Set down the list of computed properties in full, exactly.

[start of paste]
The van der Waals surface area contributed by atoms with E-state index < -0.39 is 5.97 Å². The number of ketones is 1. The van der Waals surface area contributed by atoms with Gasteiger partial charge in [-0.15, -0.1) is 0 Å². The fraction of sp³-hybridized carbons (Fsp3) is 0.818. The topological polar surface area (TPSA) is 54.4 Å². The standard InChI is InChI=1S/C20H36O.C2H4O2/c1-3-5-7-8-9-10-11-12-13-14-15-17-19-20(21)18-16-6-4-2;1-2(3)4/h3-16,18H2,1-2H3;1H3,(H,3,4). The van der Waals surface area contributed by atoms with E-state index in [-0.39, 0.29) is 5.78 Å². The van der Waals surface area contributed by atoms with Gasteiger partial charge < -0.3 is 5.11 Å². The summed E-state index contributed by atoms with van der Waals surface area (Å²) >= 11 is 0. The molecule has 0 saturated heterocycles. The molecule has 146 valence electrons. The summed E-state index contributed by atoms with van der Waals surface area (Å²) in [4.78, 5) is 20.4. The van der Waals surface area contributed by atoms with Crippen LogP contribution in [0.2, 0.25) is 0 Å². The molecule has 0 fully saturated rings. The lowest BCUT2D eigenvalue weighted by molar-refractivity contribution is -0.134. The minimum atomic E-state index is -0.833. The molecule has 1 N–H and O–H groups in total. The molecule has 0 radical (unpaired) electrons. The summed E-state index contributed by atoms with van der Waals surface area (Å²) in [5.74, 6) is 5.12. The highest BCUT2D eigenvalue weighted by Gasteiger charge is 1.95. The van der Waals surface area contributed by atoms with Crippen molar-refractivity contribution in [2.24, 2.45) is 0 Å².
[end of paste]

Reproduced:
The van der Waals surface area contributed by atoms with E-state index < -0.39 is 5.97 Å². The number of ketones is 1. The van der Waals surface area contributed by atoms with Gasteiger partial charge in [-0.15, -0.1) is 0 Å². The fraction of sp³-hybridized carbons (Fsp3) is 0.818. The topological polar surface area (TPSA) is 54.4 Å². The standard InChI is InChI=1S/C20H36O.C2H4O2/c1-3-5-7-8-9-10-11-12-13-14-15-17-19-20(21)18-16-6-4-2;1-2(3)4/h3-16,18H2,1-2H3;1H3,(H,3,4). The van der Waals surface area contributed by atoms with E-state index in [-0.39, 0.29) is 5.78 Å². The van der Waals surface area contributed by atoms with Gasteiger partial charge < -0.3 is 5.11 Å². The summed E-state index contributed by atoms with van der Waals surface area (Å²) >= 11 is 0. The molecule has 0 saturated heterocycles. The molecule has 146 valence electrons. The summed E-state index contributed by atoms with van der Waals surface area (Å²) in [4.78, 5) is 20.4. The van der Waals surface area contributed by atoms with Crippen LogP contribution in [0.2, 0.25) is 0 Å². The molecule has 0 fully saturated rings. The lowest BCUT2D eigenvalue weighted by molar-refractivity contribution is -0.134. The minimum atomic E-state index is -0.833. The molecule has 1 N–H and O–H groups in total. The molecule has 0 radical (unpaired) electrons. The summed E-state index contributed by atoms with van der Waals surface area (Å²) in [5.74, 6) is 5.12. The highest BCUT2D eigenvalue weighted by Gasteiger charge is 1.95. The van der Waals surface area contributed by atoms with Crippen molar-refractivity contribution in [2.24, 2.45) is 0 Å².